Jay Leno gets radical with a … Corvair pickup?

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Pickup designs are largely the same these days. Engine up front, a cab, and a cargo bed. Simple and hardworking. However, in the 1960s Chevrolet got radical and decided to try a different layout. The rear-engine Corvair was Chevrolet’s economy car, but Chevy designers thought it provided a great framework for a pickup. Thus a very interesting pickup was born.

To create the Corvair 95 Rampside truck, engineers shortened the standard Corvair’s wheelbase from 108 to 95 inches and moved the passenger compartment as far forward as possible. Leno jokes that the truck is great for first responders—if you are involved in an accident, you’ll be first on the scene. Having driven many miles in a Corvair 95, I can say that the arrangement definitely takes some adjustment.

In keeping with Corvair tradition, Rampside pickups like Leno’s have an air-cooled flat-six mounted in the vehicle’s rear. The six-cylinder’s 80-hp output isn’t anything to yell from the rooftops, but the humble 145-cu-in six is designed to put in the work. However, Chevrolet did make a few changes to the flat-sixes bolted into the cars’ forward-control, Rampside brethren. Leno correctly notes the different dipstick location and calls out the change in exhaust valve material. Though the truck engines featured slightly lower compression figures, the Rampside six-cylinders were equipped with slightly richer jetting and a larger, more efficient oil cooler than were the cars. Unlike the regular Corvair, the trucks also received exhaust valve rotators.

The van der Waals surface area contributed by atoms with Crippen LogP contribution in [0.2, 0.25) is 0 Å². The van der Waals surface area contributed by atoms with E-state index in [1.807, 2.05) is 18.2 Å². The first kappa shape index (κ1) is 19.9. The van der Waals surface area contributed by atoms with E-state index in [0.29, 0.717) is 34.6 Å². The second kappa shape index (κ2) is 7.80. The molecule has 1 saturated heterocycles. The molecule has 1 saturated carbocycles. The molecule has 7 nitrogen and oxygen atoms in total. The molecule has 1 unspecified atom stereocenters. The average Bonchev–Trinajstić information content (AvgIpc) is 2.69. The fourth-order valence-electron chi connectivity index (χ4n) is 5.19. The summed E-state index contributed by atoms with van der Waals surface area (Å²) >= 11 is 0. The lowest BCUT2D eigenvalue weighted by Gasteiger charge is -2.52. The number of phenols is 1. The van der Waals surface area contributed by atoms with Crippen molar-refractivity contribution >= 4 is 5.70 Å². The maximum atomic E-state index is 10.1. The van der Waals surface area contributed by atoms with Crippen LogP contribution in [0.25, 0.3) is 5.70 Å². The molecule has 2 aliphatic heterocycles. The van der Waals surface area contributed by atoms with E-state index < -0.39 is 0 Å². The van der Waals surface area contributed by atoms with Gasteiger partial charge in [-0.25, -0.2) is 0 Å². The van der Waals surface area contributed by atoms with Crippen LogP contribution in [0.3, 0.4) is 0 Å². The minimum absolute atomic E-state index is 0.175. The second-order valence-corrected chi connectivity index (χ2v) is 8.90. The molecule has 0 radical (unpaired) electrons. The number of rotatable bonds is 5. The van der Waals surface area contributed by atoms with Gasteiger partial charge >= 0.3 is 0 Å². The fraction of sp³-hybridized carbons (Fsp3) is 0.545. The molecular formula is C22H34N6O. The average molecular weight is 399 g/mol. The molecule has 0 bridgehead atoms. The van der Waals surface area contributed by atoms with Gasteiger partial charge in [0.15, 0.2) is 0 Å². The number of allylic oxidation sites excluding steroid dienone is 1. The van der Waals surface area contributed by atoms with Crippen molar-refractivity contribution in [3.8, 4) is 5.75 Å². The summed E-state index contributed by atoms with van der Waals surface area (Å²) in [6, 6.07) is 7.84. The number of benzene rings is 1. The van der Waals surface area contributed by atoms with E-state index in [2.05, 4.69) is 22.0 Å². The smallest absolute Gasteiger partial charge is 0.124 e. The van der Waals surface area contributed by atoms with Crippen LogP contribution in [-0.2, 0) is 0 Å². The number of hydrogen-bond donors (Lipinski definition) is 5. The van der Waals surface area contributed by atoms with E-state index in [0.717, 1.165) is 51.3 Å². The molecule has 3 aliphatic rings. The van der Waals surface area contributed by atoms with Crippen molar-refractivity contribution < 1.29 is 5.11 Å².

The Corvair 95 Rampside’s best party trick is its side-access bed. In addition to the traditional rear tailgate, a large side entrance folds down and acts as a loading ramp. Unfortunately, the rear-engine layout necessitates an uneven bed floor but, with no driveshaft or transmission tunnel, the center of the load floor, accessed by the ramp, is very low. Because of this unusual configuration, Rampside models proved popular with utility companies, breweries, and vineyards; workers could easily roll spools, kegs, or barrels right into the truck’s bed.

A forward-control design like this would never pass the stringent safety tests required for modern vehicle production, but we can appreciate the Rampside as just one example of the plethora of eccentric, ingenious designs among automotive history. Is the Rampside too radical for you, or just right? Tell us in the Hagerty Community.

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